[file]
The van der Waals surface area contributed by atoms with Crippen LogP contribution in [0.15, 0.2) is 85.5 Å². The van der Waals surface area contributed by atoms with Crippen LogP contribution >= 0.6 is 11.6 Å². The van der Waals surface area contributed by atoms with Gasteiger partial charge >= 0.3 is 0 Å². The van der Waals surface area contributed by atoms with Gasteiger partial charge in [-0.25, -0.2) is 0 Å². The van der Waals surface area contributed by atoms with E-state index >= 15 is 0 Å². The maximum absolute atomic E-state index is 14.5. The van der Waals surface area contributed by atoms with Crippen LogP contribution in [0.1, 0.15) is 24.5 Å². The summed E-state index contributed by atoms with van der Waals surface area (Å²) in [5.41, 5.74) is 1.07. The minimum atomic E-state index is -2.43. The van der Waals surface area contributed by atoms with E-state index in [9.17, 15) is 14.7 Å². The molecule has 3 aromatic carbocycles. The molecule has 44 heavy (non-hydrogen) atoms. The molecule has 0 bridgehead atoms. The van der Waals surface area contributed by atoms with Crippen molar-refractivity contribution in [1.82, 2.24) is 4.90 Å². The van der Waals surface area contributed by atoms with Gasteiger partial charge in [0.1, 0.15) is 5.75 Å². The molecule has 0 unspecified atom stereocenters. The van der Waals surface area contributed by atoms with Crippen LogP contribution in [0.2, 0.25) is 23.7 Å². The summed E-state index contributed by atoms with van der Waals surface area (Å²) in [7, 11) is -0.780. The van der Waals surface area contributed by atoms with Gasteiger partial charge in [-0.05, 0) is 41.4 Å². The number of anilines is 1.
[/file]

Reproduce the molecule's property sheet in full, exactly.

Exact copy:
The van der Waals surface area contributed by atoms with Crippen LogP contribution in [0.15, 0.2) is 85.5 Å². The van der Waals surface area contributed by atoms with Crippen LogP contribution >= 0.6 is 11.6 Å². The van der Waals surface area contributed by atoms with Gasteiger partial charge >= 0.3 is 0 Å². The van der Waals surface area contributed by atoms with Gasteiger partial charge in [-0.25, -0.2) is 0 Å². The van der Waals surface area contributed by atoms with E-state index >= 15 is 0 Å². The maximum absolute atomic E-state index is 14.5. The van der Waals surface area contributed by atoms with Crippen LogP contribution in [0.1, 0.15) is 24.5 Å². The summed E-state index contributed by atoms with van der Waals surface area (Å²) in [5.41, 5.74) is 1.07. The minimum atomic E-state index is -2.43. The van der Waals surface area contributed by atoms with E-state index in [9.17, 15) is 14.7 Å². The molecule has 3 aromatic carbocycles. The molecule has 44 heavy (non-hydrogen) atoms. The molecule has 0 bridgehead atoms. The van der Waals surface area contributed by atoms with Crippen molar-refractivity contribution in [1.82, 2.24) is 4.90 Å². The van der Waals surface area contributed by atoms with Gasteiger partial charge in [0.1, 0.15) is 5.75 Å². The molecule has 0 unspecified atom stereocenters. The van der Waals surface area contributed by atoms with Crippen LogP contribution in [0.2, 0.25) is 23.7 Å². The summed E-state index contributed by atoms with van der Waals surface area (Å²) in [7, 11) is -0.780. The van der Waals surface area contributed by atoms with Gasteiger partial charge in [-0.05, 0) is 41.4 Å². The number of anilines is 1.